shallow secularism

Among 2008’s consistently great blogging has been the discussion of Charles Taylor’s A Secular Age over at The Immanent Frame.  Below, an excerpt from an exchange between Taylor and the Iranian intellectual Akbar Ganji. The two thinkers on God and state:

Akbar Ganji: You state that we should have a historical point of view, but when we look at history we realize that in all of these historical cases that all of the democratic states are secular in that religion and state are separated. Empirically speaking, when we look at democracies we see in all of these cases there is a separation of religion and state. This could have three meanings. Number one is that the state does not derive its legitimacy from religion. The second one is that the state does not implement religious law. The third one is that clergy do not have a particular right or not even a particular right to rule. All democratic states share these three attributes…Since you have stated that that first principle lingers on as the other two have waned, what examples could you give in which a modern democratic state derives its legitimacy from divine sources such as from God?

Charles Taylor: …[C]onsider John Locke. Locke believes that we should follow the natural law and the natural law dictates that the only legitimate authority is created by a social contract. But, where does natural law come from? He is very clear. God has created human beings in the state of nature where natural law holds. It is God’s will, according to Locke that we have a social contract. So you get the founders of the American Republic who wrote a “Declaration of Independence” in which they said that “We hold these Truths to be self-evident, that all Men are created equal, that they are endowed, by their CREATOR, with certain unalienable Rights.” So there are two ways in which legitimate democratic rule can derive from God. One is that the actual formula of democratic rule is God-given. And the other is that certain people, certain clergy, have a mandate directly from God to order the society. And in a certain sense, Western history is a struggle between these two understandings of God-derived authority.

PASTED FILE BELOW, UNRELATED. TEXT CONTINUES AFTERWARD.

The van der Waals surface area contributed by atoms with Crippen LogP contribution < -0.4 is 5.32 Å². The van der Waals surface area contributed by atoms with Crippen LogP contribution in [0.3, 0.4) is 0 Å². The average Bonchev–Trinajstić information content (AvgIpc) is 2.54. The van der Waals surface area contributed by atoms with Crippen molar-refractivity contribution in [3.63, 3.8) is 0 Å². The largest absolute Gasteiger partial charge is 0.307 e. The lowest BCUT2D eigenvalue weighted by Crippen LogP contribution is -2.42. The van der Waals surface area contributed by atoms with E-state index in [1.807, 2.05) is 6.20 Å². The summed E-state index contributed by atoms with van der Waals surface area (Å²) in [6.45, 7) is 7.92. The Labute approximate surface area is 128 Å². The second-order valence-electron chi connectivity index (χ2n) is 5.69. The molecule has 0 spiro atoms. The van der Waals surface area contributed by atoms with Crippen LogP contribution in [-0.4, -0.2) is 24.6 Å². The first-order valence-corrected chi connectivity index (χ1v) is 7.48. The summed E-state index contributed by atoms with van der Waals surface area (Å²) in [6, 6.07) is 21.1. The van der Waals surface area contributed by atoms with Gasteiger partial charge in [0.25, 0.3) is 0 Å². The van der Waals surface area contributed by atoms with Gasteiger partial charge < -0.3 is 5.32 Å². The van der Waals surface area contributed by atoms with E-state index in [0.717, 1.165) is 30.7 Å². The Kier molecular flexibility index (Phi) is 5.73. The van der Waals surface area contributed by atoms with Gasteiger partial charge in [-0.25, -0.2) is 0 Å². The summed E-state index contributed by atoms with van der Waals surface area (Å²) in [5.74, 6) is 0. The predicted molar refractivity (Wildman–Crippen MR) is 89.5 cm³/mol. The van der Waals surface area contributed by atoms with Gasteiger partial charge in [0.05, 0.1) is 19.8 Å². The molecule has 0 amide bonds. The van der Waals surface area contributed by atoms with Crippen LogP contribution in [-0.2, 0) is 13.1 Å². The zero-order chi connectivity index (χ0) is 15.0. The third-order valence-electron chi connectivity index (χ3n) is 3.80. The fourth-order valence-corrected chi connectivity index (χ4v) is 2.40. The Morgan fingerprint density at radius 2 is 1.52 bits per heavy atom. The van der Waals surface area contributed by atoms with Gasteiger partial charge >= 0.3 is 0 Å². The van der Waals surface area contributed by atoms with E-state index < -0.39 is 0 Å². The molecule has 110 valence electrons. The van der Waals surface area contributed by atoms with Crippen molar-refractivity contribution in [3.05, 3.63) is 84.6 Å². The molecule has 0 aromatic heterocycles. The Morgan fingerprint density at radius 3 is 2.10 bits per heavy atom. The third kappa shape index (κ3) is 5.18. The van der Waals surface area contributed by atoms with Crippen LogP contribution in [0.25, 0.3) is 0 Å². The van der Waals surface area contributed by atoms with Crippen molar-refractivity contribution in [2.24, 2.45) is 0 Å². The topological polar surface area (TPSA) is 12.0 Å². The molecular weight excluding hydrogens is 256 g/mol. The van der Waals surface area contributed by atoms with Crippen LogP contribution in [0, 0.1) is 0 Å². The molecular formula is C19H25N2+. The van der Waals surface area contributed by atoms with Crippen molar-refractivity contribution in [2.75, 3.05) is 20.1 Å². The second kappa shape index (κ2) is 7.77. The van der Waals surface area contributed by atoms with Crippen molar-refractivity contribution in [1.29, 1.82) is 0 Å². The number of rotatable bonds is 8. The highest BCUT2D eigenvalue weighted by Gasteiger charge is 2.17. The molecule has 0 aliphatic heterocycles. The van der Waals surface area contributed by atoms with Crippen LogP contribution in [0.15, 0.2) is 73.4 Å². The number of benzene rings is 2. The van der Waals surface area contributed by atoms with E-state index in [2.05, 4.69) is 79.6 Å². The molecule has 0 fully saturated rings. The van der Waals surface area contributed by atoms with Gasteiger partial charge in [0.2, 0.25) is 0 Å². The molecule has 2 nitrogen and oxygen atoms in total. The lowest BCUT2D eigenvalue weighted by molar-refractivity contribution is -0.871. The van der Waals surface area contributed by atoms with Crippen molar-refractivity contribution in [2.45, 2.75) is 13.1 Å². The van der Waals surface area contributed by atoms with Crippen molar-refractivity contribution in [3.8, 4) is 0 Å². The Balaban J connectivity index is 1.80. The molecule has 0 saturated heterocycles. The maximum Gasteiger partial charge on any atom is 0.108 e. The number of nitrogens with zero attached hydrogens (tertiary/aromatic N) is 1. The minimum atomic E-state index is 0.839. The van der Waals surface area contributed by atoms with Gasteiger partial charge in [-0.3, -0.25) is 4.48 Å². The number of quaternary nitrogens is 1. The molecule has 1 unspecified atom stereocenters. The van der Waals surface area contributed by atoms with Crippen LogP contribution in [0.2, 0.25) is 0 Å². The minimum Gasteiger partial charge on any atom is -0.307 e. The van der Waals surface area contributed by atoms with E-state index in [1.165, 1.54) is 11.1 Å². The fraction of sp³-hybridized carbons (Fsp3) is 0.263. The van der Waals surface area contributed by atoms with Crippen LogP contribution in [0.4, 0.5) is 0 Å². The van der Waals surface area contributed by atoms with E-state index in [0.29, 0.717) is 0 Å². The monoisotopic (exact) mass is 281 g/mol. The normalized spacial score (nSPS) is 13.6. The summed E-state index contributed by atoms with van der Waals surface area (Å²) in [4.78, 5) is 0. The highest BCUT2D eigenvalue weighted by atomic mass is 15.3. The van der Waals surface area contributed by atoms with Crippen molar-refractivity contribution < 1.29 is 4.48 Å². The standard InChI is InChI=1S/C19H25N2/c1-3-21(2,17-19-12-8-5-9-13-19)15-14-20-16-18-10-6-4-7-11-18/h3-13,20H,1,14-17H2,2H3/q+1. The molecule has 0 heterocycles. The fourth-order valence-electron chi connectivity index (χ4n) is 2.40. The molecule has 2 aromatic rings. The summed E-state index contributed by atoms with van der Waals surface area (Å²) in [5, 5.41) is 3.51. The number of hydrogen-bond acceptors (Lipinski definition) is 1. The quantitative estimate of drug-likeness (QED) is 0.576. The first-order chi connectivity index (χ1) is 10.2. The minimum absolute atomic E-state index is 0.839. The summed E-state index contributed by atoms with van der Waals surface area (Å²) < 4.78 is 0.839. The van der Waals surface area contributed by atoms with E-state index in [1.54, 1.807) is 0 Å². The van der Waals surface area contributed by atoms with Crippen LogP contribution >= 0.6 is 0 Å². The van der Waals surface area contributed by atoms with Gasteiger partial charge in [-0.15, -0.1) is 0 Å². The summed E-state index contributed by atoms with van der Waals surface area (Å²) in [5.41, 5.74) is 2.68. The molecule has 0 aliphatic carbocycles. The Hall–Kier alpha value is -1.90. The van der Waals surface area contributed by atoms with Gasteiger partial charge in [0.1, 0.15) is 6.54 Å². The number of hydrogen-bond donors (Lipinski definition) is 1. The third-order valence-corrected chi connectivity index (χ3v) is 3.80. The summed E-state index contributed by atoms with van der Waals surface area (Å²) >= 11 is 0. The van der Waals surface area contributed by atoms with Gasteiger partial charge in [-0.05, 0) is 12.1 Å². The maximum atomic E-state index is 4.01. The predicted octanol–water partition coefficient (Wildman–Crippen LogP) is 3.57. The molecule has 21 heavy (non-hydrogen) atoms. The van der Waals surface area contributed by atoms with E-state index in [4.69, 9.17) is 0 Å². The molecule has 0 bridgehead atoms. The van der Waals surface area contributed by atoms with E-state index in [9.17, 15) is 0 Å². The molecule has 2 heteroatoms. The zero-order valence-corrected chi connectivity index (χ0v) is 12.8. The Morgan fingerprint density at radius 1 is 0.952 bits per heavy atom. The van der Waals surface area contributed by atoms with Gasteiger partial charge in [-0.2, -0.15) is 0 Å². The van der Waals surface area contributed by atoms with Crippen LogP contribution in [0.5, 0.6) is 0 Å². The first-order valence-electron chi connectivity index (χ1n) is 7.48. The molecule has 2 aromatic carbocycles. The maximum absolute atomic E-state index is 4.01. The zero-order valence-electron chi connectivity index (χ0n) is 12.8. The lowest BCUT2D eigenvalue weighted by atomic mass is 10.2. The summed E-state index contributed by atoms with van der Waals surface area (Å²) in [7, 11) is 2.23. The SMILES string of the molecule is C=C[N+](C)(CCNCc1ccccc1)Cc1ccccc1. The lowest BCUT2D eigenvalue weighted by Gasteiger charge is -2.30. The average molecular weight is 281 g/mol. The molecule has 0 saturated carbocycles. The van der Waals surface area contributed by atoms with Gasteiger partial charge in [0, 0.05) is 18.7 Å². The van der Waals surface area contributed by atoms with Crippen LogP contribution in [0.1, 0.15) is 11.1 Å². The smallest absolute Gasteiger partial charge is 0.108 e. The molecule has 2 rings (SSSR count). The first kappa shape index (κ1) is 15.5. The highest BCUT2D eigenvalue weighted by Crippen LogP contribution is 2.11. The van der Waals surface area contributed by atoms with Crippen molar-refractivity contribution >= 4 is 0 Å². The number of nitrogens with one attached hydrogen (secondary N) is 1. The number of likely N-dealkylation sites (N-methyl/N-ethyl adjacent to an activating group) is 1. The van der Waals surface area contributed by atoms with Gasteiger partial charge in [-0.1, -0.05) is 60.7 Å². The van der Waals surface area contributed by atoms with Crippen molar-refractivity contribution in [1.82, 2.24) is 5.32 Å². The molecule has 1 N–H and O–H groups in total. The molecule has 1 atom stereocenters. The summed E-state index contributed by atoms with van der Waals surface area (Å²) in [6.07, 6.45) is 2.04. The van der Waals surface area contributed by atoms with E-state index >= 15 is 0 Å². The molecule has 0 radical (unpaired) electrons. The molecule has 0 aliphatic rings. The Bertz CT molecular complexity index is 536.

The “secularism” of democratic constitutionalism turns out to be somewhat shallow – though non-theistic social contract theories can be found, notably in Habermas and Rawls. Does this clarify anything about religious politics in America? On the right, the fallacy comes in assuming that the inseparability of church and state in Ganji’s first sense justifies inseparability in his second and third sense. But it doesn’t follow from the historical fact of a theistically inflected compact  that legislation based on religious authority is necessary or even permissible. For their part, proponents of separation of church and state, mostly on the left, tend to ignore the religious traditions that inform America’s political principles. Even the American “wall of separation” emerged from the idea that individuals ought to be free of conscience so as to exercise choice in their relationship with God; the separation had a religious justification, not a humanist one. Of course, Taylor would note that the idea that one’s relationship with God was chosen, rather than being self-evident, already signaled a historical triumph for secularism.

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~ by staticandme on January 1, 2009.

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